Originally from Mérida, Mexico, Ana Patricia Chuc Gamboa has worked as a lawyer advising foreign companies which import and export raw materials in Mexico. Now she is working on a PhD at Queen’s in order to study the trade agreements which those companies rely on. Ana Patricia has a Master’s degree in International Law from the Graduate School of Government and Public Policy – now called the School of Government and Public Transformation – at the Monterrey Institute of Technology and Higher Education and a second Master’s degree in Constitutional Law from the Autonomous University of Yucatan where she focused on human rights.
We are pleased to announce the winner of the 175 Research Moments Photo Contest
2016 Award for Excellence in Graduate Student Supervision - Recipients Announced
The School of Graduate Studies congratulates Dr. Robert Stanley Brown (Chemistry) and Dr. Jane Errington (History), recipients of the 2016 Award for Excellence in Graduate Student Supervision. The awards will be given during Fall Convocation 2016
PhD student Anja-Xiaoxing Cui wants to examine how people gain musical knowledge and how this knowledge can influence our perception of music. She is emotionally involved in her research area, as befits a truly artistic person with years of formal training: Anja has played the piano since age 5 and performed as a pianist. Along with that, Cui, working under the supervision of Dr. Lola L. Cuddy in the Department of Psychology, firmly believes in the academic capacity of the project. Fortunately, Anja has the opportunity to entirely immerse herself in the project in the next three years. Cui’s project has been granted the 2016 Vanier Canada Graduate Scholarship because of its significant research potential.
“It is important to critically analyze the foundations of political institutions” asserts Cristóbal Caviedes, a PhD student in law and a person who wants to understand and challenge the basic rules that structure democratic societies. Originally from Santiago, Chile, Caviedes has Master’s degrees in law from the University of Chile and University College London (UCL). His main area of interest is administrative regulation and its impact on institutional development.
We are pleased to announce the winner, as well as the top submissions that will enter to win the grand prize.
Queen’s School of Graduate Studies will launch a new initiative to provide PhD students with interdisciplinary and experiential learning opportunities that will aid in cultivating team skills and translating their particular knowledge/skills beyond their discipline and academia. Recognizing the transferability of the knowledge and skills acquired as part of their PhD training will broaden their career prospects in multiple sectors.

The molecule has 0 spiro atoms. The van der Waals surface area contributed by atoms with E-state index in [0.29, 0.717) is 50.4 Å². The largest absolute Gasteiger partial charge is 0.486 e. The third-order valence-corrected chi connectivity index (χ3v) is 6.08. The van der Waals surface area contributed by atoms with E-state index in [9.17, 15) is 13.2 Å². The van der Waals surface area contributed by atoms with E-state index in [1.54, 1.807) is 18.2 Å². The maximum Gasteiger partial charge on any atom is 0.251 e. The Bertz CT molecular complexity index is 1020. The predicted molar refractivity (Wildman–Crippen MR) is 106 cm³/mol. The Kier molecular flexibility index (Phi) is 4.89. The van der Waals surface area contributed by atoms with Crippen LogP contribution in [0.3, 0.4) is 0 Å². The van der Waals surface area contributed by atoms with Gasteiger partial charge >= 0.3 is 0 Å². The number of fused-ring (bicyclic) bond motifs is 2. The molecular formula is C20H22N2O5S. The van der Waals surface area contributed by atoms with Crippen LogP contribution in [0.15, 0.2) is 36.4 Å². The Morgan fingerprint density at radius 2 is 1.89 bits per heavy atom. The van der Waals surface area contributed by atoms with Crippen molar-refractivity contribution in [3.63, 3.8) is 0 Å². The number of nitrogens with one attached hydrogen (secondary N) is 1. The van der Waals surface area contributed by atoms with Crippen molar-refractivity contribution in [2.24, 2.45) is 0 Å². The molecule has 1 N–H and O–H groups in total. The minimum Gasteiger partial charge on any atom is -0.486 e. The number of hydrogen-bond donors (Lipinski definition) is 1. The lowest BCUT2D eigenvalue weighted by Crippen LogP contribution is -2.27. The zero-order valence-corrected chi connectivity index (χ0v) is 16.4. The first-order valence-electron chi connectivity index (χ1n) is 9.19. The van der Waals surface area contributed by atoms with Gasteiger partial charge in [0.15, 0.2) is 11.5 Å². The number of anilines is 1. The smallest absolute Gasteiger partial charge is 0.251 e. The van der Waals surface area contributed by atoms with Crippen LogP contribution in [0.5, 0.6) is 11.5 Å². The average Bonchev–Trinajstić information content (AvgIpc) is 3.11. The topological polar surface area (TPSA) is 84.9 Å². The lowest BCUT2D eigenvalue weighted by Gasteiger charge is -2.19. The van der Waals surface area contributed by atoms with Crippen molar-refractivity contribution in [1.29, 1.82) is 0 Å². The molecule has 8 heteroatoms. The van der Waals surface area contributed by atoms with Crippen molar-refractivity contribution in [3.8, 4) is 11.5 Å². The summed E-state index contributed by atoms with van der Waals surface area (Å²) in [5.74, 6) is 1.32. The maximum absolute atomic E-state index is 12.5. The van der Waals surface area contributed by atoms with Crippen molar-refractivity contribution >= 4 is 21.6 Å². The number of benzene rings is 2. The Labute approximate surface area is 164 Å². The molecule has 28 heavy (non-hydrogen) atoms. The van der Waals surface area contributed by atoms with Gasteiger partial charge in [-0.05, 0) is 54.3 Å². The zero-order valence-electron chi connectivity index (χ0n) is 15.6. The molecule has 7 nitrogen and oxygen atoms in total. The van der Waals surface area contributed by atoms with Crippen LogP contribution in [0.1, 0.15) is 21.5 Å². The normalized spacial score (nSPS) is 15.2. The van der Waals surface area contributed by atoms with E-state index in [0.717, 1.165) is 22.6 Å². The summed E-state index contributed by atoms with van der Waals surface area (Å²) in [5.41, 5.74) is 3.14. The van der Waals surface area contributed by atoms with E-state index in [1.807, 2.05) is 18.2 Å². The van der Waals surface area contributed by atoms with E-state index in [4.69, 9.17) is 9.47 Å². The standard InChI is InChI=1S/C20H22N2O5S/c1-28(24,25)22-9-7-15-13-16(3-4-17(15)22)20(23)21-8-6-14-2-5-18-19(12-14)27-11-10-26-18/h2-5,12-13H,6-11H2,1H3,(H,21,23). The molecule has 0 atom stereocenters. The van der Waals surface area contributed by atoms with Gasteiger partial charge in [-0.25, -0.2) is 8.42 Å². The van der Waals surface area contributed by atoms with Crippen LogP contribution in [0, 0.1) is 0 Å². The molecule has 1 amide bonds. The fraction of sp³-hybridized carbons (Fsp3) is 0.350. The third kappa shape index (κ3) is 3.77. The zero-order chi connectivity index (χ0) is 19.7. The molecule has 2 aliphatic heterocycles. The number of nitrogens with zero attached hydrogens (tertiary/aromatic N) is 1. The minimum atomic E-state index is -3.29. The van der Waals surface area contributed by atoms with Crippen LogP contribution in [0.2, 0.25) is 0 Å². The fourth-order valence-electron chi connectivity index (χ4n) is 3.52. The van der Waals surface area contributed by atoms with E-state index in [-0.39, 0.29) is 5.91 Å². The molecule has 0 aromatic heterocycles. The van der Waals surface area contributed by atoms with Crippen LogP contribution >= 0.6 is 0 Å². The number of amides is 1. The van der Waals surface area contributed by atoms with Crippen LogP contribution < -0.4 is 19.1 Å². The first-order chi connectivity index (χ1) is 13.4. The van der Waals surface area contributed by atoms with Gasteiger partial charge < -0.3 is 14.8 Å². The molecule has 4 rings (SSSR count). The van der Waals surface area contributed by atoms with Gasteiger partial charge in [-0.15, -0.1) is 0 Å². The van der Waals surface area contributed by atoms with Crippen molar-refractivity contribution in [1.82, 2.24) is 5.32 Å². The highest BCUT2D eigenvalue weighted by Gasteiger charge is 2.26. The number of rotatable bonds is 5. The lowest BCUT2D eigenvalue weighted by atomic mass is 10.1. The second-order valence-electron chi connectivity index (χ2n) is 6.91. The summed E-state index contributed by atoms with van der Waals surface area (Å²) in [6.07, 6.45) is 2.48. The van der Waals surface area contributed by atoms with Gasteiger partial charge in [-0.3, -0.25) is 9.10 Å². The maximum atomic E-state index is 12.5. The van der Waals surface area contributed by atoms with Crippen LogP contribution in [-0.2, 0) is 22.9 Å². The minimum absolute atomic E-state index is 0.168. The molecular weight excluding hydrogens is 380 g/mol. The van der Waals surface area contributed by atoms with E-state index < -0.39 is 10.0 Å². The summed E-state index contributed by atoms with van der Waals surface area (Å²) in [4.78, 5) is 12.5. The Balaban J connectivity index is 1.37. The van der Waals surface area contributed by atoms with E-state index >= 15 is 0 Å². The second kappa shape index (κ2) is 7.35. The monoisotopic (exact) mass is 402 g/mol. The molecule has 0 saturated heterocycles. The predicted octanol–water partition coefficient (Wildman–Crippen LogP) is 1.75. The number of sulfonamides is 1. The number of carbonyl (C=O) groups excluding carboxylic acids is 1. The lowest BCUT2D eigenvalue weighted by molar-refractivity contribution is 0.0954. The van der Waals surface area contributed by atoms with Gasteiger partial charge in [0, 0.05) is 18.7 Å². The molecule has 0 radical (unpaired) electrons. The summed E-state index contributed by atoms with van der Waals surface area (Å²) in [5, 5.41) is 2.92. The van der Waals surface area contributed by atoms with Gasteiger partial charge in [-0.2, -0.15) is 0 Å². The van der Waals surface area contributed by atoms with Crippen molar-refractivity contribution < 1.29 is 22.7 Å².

The School of Graduate Studies and the Division of Student Affairs welcomed many of this year's new graduate students at the Pancake Breakfast, Welcome and Resource Fair. This year the event was held at the Athletics and Recreation Centre in the Queen's Centre. New students were welcomed by Vice Provost and Dean, SGS, Brenda Brouwer, Dean of Student Affairs, Ann Tierney, and by two current graduate students, Amanda Tracey (Biology PhD student who also writes for the Gradifying Blog), and Omar Bachour (Philosophy PhD student).
Studying the mother-daughter dyad
Originally published Wednesday August 24, 2016
By Chris Armes, Communications Officer
Queen’s researchers measure benefits of emotional flexibility in the relationship between mothers and adolescent daughters.
Research from Queen’s University scholars Tom Hollenstein (Psychology) and Jessica Lougheed (PhD’16) provides new insight into the emotional bonds between mothers and adolescent daughters, and the importance of “going with the flow.”
Originally published on Friday August 19, 2016
By Andrew Carroll, Gazette Editor
For Shyra Barberstock, a master’s student at Queen’s University, the recently held Matariki Network Indigenous Student Mobility Program offered her some amazing opportunities.
First it was a chance to travel to New Zealand and learn firsthand about the Maori culture. Just as important, however, it was a chance to meet with Indigenous people from around the world and learn about their cultures.